Advertisement

Chinese Science Bulletin

, Volume 59, Issue 21, pp 2541–2546 | Cite as

Controlled quantum secure direct communication and authentication protocol based on five-particle cluster state and quantum one-time pad

  • Yan Chang
  • Chunxiang Xu
  • Shibin Zhang
  • Lili Yan
Article Quantum Information

Abstract

A controlled quantum secure direct communication and authentication protocol is proposed with a quantum one-time pad based on five-particle cluster state. Photon 4 in each five-particle cluster state is sent to the controller as permission. Unitary operation I (U) on photon 4 according to identity-string of the receiver is used to forbid the controller to deduce secret message. The classical XOR operation serving as a one-time-pad is used to forbid external eavesdroppers to eavesdrop. Eavesdropping detection and identity authentication are implemented by previously shared reusable base identity-strings. In one transmission, one qubit of each five-particle cluster state is used as controller’s permission, and two qubits are used to transmit two classical bit information.

Keywords

Controlled quantum secure direct communication Quantum secure direct communication Five-particle cluster state Authentication One-time pad 

Notes

Acknowledgement

This work was supported by the National Natural Science Foundation of China (61370203), the Science & Technology Pillar Program of Sichuan Province of China (2013GZX0137) and the Youth Fund Project of Sichuan Province of China (12ZB017).

References

  1. 1.
    Bennett CH, Brassard G (1984) Quantum cryptography: Public key distribution and coin tossing. In: Proceedings of the IEEE international conference on computers, systems and signal processing. IEEE, Bangalore, pp 175–179Google Scholar
  2. 2.
    Ekert AK (1991) Quantum cryptography based on Bell’s theorem. Phys Rev Lett 67:661–663CrossRefGoogle Scholar
  3. 3.
    Bennett CH, Brassard G, Mermin ND (1992) Quantum cryptography without Bell’s theorem. Phys Rev Lett 68:557–559CrossRefGoogle Scholar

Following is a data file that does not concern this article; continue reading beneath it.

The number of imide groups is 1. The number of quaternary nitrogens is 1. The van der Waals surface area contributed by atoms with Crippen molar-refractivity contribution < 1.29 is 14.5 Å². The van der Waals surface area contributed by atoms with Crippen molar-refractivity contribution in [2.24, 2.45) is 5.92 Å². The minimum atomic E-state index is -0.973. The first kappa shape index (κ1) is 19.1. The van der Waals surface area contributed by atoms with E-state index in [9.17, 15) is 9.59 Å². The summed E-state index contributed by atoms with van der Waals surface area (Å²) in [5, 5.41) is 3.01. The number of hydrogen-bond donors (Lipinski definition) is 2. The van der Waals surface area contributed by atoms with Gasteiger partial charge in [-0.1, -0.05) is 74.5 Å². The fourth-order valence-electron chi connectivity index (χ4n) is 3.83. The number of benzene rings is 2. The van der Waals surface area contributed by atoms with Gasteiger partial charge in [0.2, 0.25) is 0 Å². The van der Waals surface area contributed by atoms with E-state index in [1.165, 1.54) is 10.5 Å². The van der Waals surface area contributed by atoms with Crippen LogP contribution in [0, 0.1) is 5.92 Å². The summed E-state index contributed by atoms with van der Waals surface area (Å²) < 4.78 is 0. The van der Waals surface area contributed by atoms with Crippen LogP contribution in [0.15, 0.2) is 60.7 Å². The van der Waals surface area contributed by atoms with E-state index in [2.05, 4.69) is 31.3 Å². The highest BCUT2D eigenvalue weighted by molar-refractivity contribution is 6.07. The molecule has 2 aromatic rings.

4. 4.
    Bennett CH, Brassard G, Crépeau C (1993) Teleporting an unknown quantum state via dual classical and Einstein–Podolsky–Rosen channels. Phys Rev Lett 70:1895–1899Google Scholar
  5. 5.
    Yan FL, Wang D (2003) Probabilistic and controlled teleportation of unknown quantum states. Phys Lett A 316:297–303CrossRefGoogle Scholar
  6. 6.
    Zhan YB (2004) Teleportation of N-particle entangled W state via entanglement swapping. Chin Phys B 13:1801–1805CrossRefGoogle Scholar
  7. 7.
    Deng FG, Li CY, Li YS et al (2005) Symmetric multiparty-controlled teleportation of an arbitrary two-particle entanglement. Phys Rev A 72:022338CrossRefGoogle Scholar
  8. 8.
    Li YL, Feng J (2007) Teleportation of arbitrary three-particle GHz state using single three-particle maximal GHz state or two EPR states. Acta Phys Sin 56:1888–1894 (in Chinese)Google Scholar
  9. 9.
    Hillery M, Buzek V, Berthiaume A (1999) Quantum secret sharing. Phys Rev A 59:1829–1834CrossRefGoogle Scholar
  10. 10.
    Karlsson A, Koashi M, Imoto N (1999) Quantum entanglement for secret sharing and secret splitting. Phys Rev A 59:162–168CrossRefGoogle Scholar
  11. 11.
    Xiao L, Long GL, Deng FG et al (2004) Efficient multiparty quantum-secret-sharing schemes. Phys Rev A 69:052307CrossRefGoogle Scholar
  12. 12.
    Chen P, Deng FG, Long GL (2006) High-dimension multiparty quantum secret sharing scheme with Einstein–Podolsky–Rosen pairs. Chin Phys B 15:2228–2235CrossRefGoogle Scholar
  13. 13.
    Han LF, Liu YM, Yuan H et al (2007) Efficient multiparty-to-multiparty quantum secret sharing via continuous variable operations. Chin Phys Lett 24:3312–3315CrossRefGoogle Scholar
  14. 14.
    Zhou P, Li XH, Deng FG et al (2007) Efficient three-party quantum secret sharing with single photons. Chin Phys Lett 24:2181–2184CrossRefGoogle Scholar
  15. 15.
    Long GL, Liu XS (2002) Theoretically efficient high-capacity quantum-key-distribution scheme. Phys Rev A 65:032302CrossRefGoogle Scholar
  16. 16.
    Deng FG, Long GL, Liu XS (2003) Two-step quantum direct communication protocol using the Einstein–Podolsky–Rosen pair block. Phys Rev A 68:042317CrossRefGoogle Scholar
  17. 17.
    Deng FG, Long GL (2004) Secure direct communication with a quantum one-time pad. Phys Rev A 69:052319CrossRefGoogle Scholar
  18. 18.
    Wang C, Deng FG, Li YS et al (2005) Quantum secure direct communication with high-dimension quantum superdense coding. Phys Rev A 71:044305CrossRefGoogle Scholar
  19. 19.
    Wang C, Deng FG, Long GL (2005) Multi-step quantum secure direct communication using multi-particle Green–Horne–Zeilinger state. Opt Commun 253:15CrossRefGoogle Scholar
  20. 20.
    Deng FG, Li XH, Li CY et al (2006) Quantum secure direct communication network with Einstein–Podolsky–Rosen pairs. Phys Lett A 359:359–365CrossRefGoogle Scholar
  21. 21.
    Long GL, Deng FG, Wang C et al (2007) Quantum secure direct communication and deterministic secure quantum communication. Front Phys China 2:251–272CrossRefGoogle Scholar